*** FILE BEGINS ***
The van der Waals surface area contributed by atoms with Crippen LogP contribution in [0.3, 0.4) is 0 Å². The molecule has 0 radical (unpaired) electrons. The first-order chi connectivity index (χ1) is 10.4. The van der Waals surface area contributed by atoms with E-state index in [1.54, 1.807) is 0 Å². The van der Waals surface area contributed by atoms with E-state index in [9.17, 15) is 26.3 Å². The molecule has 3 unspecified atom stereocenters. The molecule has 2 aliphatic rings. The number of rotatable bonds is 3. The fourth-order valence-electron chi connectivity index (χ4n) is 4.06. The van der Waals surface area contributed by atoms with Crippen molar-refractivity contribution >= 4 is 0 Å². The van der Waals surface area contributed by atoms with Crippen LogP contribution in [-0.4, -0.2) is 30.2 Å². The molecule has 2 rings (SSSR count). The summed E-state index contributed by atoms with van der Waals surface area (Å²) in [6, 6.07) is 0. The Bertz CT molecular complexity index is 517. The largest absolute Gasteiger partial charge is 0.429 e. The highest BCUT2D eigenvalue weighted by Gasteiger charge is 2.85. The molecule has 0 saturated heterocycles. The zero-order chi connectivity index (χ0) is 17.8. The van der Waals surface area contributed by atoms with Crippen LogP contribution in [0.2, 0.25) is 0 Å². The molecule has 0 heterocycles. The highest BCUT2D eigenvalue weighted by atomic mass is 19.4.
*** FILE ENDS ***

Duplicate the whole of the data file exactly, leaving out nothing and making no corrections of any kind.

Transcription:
The van der Waals surface area contributed by atoms with Crippen LogP contribution in [0.3, 0.4) is 0 Å². The molecule has 0 radical (unpaired) electrons. The first-order chi connectivity index (χ1) is 10.4. The van der Waals surface area contributed by atoms with E-state index in [1.54, 1.807) is 0 Å². The van der Waals surface area contributed by atoms with E-state index in [9.17, 15) is 26.3 Å². The molecule has 3 unspecified atom stereocenters. The molecule has 2 aliphatic rings. The number of rotatable bonds is 3. The fourth-order valence-electron chi connectivity index (χ4n) is 4.06. The van der Waals surface area contributed by atoms with Crippen molar-refractivity contribution >= 4 is 0 Å². The van der Waals surface area contributed by atoms with Crippen LogP contribution in [-0.4, -0.2) is 30.2 Å². The molecule has 2 rings (SSSR count). The summed E-state index contributed by atoms with van der Waals surface area (Å²) in [6, 6.07) is 0. The Bertz CT molecular complexity index is 517. The largest absolute Gasteiger partial charge is 0.429 e. The highest BCUT2D eigenvalue weighted by Gasteiger charge is 2.85. The molecule has 0 saturated heterocycles. The zero-order chi connectivity index (χ0) is 17.8. The van der Waals surface area contributed by atoms with Crippen LogP contribution in [0.2, 0.25) is 0 Å². The molecule has 0 heterocycles. The highest BCUT2D eigenvalue weighted by atomic mass is 19.4.